“We sat at the table for five months working with policymakers and stakeholders to create a bill that included good regulation and balanced public policies,” said Chuck Smith, chairman of the board of Colorado Leads, one of the state’s largest marijuana trading organizations. “Those of us in the cannabis industry have proactively identified areas in law where lawmakers could make policy improvements to further protect teenagers in Colorado, such as: B. Limiting the amount of marijuana products 18-21 year olds with medical marijuana cards can buy on a daily basis. “

Although organizations like Colorado Leads and Marijuana Industry Group endorsed the bill and got involved in the stakeholder process, some medical marijuana patients and doctors fear that their communication with lawmakers has been restricted at best, according to the Colorado Cannabis Clinicians, a health care group-care practitioner who work with medical marijuana.

“Proponents of this bill seem to believe that the 5 percent of registered medical marijuana patients ages 18-20 are more likely to abuse cannabis concentrates and illegally give them to minors. Unfortunately, their solution is to restrict all medical marijuana “in the future,” the CCC wrote in a letter to Polis, urging him to veto HB 1317. The letter warned that if the law were to be as written in Force kicks in, it “would end” Colorado’s medical marijuana program.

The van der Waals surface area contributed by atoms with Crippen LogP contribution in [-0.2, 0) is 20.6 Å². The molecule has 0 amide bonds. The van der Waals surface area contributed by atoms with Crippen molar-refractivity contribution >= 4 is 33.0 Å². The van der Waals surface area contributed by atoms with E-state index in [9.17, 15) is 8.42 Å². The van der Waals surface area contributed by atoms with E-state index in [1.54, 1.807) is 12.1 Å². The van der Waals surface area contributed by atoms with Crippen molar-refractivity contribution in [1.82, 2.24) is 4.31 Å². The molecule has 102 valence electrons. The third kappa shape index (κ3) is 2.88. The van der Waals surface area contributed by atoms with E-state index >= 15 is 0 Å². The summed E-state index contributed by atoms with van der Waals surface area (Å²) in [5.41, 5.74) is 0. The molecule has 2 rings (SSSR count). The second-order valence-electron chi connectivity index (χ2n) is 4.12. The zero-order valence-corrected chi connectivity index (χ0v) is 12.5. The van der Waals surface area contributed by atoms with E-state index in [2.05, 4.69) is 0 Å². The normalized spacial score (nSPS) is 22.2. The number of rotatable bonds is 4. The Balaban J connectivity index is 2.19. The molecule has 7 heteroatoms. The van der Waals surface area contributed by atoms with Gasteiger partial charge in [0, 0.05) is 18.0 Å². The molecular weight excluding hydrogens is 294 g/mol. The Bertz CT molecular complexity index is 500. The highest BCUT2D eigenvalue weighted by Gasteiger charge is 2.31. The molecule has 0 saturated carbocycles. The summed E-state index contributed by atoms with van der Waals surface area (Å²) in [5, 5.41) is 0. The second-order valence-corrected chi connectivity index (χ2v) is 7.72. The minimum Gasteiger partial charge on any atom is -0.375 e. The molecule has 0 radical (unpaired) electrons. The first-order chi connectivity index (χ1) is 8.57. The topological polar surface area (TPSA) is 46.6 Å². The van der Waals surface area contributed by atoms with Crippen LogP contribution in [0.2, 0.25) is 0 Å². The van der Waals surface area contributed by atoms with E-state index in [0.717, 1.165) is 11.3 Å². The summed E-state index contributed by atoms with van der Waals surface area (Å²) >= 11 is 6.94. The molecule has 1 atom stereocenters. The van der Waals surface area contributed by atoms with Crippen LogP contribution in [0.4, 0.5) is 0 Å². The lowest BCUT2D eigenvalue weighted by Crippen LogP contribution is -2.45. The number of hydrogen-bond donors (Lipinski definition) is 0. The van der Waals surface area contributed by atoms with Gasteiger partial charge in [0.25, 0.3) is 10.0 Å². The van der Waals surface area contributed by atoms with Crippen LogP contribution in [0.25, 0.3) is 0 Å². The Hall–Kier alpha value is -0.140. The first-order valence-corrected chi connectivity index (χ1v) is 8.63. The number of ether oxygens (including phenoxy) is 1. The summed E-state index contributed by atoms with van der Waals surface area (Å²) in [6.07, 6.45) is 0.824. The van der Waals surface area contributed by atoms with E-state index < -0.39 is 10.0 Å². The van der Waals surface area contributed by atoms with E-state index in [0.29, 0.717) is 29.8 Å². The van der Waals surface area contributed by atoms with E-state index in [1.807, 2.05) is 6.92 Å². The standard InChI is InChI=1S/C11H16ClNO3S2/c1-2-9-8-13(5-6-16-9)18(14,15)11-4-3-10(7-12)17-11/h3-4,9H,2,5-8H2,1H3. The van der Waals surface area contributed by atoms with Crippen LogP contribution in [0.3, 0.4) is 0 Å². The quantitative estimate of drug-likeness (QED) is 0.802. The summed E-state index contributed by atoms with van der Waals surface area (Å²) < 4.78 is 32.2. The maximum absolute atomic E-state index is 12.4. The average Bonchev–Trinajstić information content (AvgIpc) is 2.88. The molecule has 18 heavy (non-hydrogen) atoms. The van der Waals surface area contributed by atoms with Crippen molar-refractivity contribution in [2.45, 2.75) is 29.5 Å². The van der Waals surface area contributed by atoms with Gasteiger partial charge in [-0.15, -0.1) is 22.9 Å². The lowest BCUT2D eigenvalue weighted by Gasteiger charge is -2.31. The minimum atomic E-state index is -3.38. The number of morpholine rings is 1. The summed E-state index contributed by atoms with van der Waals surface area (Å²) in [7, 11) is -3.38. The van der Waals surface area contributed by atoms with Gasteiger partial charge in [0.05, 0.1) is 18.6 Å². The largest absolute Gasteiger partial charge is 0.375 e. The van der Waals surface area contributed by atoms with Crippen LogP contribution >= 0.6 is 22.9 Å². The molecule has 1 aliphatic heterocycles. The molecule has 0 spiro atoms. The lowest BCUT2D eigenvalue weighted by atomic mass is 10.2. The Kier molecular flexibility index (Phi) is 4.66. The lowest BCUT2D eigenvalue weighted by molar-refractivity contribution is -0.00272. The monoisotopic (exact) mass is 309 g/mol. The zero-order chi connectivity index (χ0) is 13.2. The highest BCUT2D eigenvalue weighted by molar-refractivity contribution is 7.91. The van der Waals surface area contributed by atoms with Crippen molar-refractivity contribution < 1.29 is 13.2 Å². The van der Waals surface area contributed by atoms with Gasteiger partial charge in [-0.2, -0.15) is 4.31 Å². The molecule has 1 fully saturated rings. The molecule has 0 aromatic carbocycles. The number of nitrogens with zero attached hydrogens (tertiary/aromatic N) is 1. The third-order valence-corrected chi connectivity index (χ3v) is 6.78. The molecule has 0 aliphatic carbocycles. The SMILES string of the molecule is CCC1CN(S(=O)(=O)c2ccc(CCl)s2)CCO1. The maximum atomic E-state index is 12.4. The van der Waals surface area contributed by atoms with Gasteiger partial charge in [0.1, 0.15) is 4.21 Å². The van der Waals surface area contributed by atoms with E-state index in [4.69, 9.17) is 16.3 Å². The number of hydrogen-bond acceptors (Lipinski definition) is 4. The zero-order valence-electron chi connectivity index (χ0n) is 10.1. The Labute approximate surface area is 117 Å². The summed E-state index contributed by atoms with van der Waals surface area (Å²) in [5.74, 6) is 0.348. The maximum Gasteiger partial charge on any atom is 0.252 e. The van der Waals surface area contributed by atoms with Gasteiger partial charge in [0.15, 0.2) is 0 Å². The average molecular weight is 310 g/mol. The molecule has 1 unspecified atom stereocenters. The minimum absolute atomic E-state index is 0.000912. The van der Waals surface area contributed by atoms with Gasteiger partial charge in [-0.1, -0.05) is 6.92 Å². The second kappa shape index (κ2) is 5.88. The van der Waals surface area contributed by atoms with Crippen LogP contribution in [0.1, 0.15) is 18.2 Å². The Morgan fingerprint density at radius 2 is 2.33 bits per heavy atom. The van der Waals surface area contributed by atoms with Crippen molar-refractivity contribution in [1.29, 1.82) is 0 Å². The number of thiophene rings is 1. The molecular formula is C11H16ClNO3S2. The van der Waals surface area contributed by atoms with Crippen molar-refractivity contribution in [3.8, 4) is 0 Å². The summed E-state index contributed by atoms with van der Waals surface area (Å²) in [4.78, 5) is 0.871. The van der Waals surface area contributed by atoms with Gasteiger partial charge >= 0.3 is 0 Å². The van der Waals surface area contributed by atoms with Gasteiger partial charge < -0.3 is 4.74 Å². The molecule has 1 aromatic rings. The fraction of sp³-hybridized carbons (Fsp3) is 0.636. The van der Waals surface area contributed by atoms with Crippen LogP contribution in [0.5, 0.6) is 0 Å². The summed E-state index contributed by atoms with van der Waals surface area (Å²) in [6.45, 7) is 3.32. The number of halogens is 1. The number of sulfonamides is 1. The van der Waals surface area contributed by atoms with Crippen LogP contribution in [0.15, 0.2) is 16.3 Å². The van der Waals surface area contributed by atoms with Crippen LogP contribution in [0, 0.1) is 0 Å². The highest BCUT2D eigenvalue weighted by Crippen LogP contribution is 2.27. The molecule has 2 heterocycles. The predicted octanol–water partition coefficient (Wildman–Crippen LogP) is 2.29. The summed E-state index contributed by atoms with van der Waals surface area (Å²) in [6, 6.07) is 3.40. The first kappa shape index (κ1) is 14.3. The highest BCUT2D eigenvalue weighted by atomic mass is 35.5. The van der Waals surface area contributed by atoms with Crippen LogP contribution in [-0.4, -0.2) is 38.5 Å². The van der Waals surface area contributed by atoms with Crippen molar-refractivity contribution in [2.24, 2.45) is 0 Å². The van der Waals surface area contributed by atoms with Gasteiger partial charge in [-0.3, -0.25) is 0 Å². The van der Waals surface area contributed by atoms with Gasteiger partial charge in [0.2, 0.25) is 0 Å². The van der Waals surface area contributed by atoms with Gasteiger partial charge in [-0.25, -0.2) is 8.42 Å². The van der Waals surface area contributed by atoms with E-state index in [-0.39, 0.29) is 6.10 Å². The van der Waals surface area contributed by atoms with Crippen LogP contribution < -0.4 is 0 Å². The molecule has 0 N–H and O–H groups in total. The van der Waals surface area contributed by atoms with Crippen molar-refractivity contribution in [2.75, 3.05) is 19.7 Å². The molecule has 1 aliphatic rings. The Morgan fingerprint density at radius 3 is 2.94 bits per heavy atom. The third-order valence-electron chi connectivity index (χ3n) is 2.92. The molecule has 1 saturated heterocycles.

Medical marijuana advocates like the CCC believe that adding dosage and usage rules to a medical marijuana recommendation results in a prescription, and prescribing doctors must register with the Drug Enforcement Administration who prescribe Schedule I drugs – a federal label that still applies to cannabis.

HB 1317 also requires doctors to recommend medical marijuana in their respective areas of activity, which opponents of the bill would likely require additional doctor visits.

“HB21-1317 seeks to falsely limit the scope of cannabis providers by not allowing them to self-diagnose patients, forcing patients to pay two doctor visits: one for diagnosis and a second for medical marijuana recommendation” said the CCC argued.

However, some medical marijuana doctors feel that more detailed information should be included in patient recommendations.